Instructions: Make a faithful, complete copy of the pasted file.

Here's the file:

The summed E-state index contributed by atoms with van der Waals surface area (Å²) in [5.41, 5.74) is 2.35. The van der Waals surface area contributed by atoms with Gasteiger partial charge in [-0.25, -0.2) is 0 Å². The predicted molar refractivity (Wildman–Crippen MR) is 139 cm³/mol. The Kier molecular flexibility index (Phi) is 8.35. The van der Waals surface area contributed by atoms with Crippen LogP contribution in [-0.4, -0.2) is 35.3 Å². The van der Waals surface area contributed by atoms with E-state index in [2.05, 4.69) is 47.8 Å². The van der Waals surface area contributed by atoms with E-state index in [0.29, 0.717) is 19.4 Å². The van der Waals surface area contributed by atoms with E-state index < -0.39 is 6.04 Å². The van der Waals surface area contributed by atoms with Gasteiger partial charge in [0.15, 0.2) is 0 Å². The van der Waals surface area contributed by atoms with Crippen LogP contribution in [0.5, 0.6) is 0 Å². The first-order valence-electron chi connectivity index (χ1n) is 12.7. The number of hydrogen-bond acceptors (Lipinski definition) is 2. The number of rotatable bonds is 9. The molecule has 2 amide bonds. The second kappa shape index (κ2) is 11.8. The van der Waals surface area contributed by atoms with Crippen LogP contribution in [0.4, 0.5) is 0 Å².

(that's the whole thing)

The summed E-state index contributed by atoms with van der Waals surface area (Å²) in [5.41, 5.74) is 2.35. The van der Waals surface area contributed by atoms with Gasteiger partial charge in [-0.25, -0.2) is 0 Å². The predicted molar refractivity (Wildman–Crippen MR) is 139 cm³/mol. The Kier molecular flexibility index (Phi) is 8.35. The van der Waals surface area contributed by atoms with Crippen LogP contribution in [-0.4, -0.2) is 35.3 Å². The van der Waals surface area contributed by atoms with E-state index in [2.05, 4.69) is 47.8 Å². The van der Waals surface area contributed by atoms with E-state index in [0.29, 0.717) is 19.4 Å². The van der Waals surface area contributed by atoms with E-state index < -0.39 is 6.04 Å². The van der Waals surface area contributed by atoms with Gasteiger partial charge in [0.15, 0.2) is 0 Å². The van der Waals surface area contributed by atoms with Crippen LogP contribution in [0.5, 0.6) is 0 Å². The first-order valence-electron chi connectivity index (χ1n) is 12.7. The number of hydrogen-bond acceptors (Lipinski definition) is 2. The number of rotatable bonds is 9. The molecule has 2 amide bonds. The second kappa shape index (κ2) is 11.8. The van der Waals surface area contributed by atoms with Crippen LogP contribution in [0.4, 0.5) is 0 Å².